Lindex, following up on sustainability promise

In the long term, Lindex’ aims to integrate their take-back and resale model into their core business and even invite cannibalisation of primary sales.

By Maya Classen

the team

Lindex is one of Europe’s leading fashion companies, with approximately 460 stores in 18 markets and sales online and offering inspiring and affordable womenswear, kidswear, lingerie and cosmetics. 

A cross-functional Lindex team joined the Switching Gear project:
Director of Strategy & Business Development
Strategy Lead Circularity & Environmental Sustainability
Strategic Project Manager
Sales Channels Operations Manager
IT Technical Services Manager
Group Business Controller
Customer Research and Service Design
Assortment Manager
Head of Sales Operations

the urgency

Lindex’s ‘sustainability promise’ is to make a difference for future generations by empowering women, respecting the planet and ensuring human rights.

For Lindex, who had already established a form of take-back and reuse with partners since 2014, joining the Switching Gear project was about taking their commitment a step further. Lindex recognised the clear environmental urgency for circular business models and also noticed an increasing demand for them in their customer base. In addition, the business opportunity and rationale was important to them. Lindex understood that if they truly wanted rental or resale to be the way garments are traded going forward, then they should make it part of their own commercial offering and make it financially viable

The customer need

The Lindex resale business model serves two different customer needs. The take-back offers an easy and environmentally friendly solution to parents who have unworn baby or kids outerwear at home that they want to get rid of in order to make space in the closet. Meanwhile, the resale of pre-owned baby and kids’ garments offers environmentally conscious parents high quality, functional outerwear at a good price.

The business model

The Lindex resale pilot will be launched with a geographical focus on Sweden and the short term objective is for the model to be at least financially self-sufficient. In the long term, however, Lindex aims for the circular business model to be both scalable and profitable. 

The expected positive impact

The transition towards a circular business model is part of the brand’s growth strategy with the ultimate goal to decouple growth from production volumes by ensuring all garments are designed for longevity and circularity. In the long run, Lindex wants to align their core business with their circular business model and to invite cannibalisation of their primary sales. 

The prototype

Before rolling out their pilot, Lindex launched a prototype for the take-back programme and resale of baby and kids’ outerwear. They reached out to customers who had purchased baby or kids’ outerwear in the last three years to offer them the opportunity to return the outerwear they no longer used to two stores in Gothenburg or online in exchange for a fixed value gift card of 10-20% of the original resale price of the returned garment. 

To be able to also test their resale model, Lindex only collected high quality outerwear which could later be resold in selected stores. Their second hand offer was sold out within a few days, proving the customers’ interest in such an offer.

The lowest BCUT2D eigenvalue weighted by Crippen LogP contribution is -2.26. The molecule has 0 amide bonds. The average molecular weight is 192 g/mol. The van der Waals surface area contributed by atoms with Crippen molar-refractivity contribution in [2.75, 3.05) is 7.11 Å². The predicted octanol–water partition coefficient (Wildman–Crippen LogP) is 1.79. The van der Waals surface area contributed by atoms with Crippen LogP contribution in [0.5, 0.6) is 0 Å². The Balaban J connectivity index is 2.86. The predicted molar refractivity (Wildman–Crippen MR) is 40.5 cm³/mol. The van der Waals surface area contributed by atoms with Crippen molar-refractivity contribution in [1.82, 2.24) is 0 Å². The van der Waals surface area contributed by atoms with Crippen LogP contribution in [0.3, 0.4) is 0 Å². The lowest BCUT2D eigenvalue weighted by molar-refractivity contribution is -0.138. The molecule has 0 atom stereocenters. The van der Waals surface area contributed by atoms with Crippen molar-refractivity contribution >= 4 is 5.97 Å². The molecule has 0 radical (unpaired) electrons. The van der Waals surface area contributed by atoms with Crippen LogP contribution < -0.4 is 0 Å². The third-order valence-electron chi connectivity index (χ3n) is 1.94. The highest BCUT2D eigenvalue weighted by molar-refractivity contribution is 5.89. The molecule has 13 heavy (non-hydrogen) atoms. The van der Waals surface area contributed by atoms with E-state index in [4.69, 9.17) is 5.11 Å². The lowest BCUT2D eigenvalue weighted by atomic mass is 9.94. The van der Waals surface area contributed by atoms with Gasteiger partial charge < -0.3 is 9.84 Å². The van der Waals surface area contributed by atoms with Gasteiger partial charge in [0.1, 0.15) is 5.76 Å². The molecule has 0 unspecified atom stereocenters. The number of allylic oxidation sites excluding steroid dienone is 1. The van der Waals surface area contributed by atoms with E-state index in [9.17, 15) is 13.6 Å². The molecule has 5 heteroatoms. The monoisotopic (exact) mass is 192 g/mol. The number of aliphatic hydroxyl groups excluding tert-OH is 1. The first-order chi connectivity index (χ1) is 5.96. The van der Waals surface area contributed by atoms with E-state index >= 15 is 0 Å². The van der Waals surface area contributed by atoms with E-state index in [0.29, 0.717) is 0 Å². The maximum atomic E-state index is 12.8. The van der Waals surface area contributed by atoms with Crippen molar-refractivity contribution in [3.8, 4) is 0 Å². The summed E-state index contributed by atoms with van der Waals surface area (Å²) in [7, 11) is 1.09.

Hurdles and lessons learnt

One of the key hurdles that Lindex encountered whilst prototyping their circular business model was the low volumes of product collected via the take-back scheme. A low participation in take-back made them realise that they needed to dive deeper with their customers in order to understand the reasons for this and that offering and offering a customer friendly garment collection will be crucial to success.

By sending out a follow-up survey, they learned that well-timed collection moments—in line with customer behaviour (for example, ‘spring cleaning’) are crucial, as the main reason for low participation in the take-back programme was a lack of garments to hand in by the time collection had started.

On the other hand, the prototyping also gave them a positive early indication of potential of the resale itself. Lindex was positively surprised about the quality of the products coming back and the demand for secondhand, with collections quickly selling out in stores. This helped them to realise that timing and pricing of second hand goods in relation to their first hand sales is very important to the overall success of the model and that they must carefully align the two. 

Meanwhile, the circular innovation process itself opened the Lindex team’s eyes to the value of design thinking in aligning cross-functional teams and driving creative ideation. They hope to apply the same methodology when innovating on other parts of the business or product lines.

What’s next?

Lindex will kick off their pilot with their take back programme in Q2 2021. Since their target product will be baby and kids’ outerwear, the timing for the resale launch is important. The goal is to supply at least five stores in Sweden that will offer their resale range in Q3/Q4 2021. Depending on the success of the model, new product categories might be added at a later stage. Lindex is not afraid of cannibalisation: in the long run they hope to turn their pilot into a scalable and profitable business model that will integrate in their existing business, making the circular business model the new normal.

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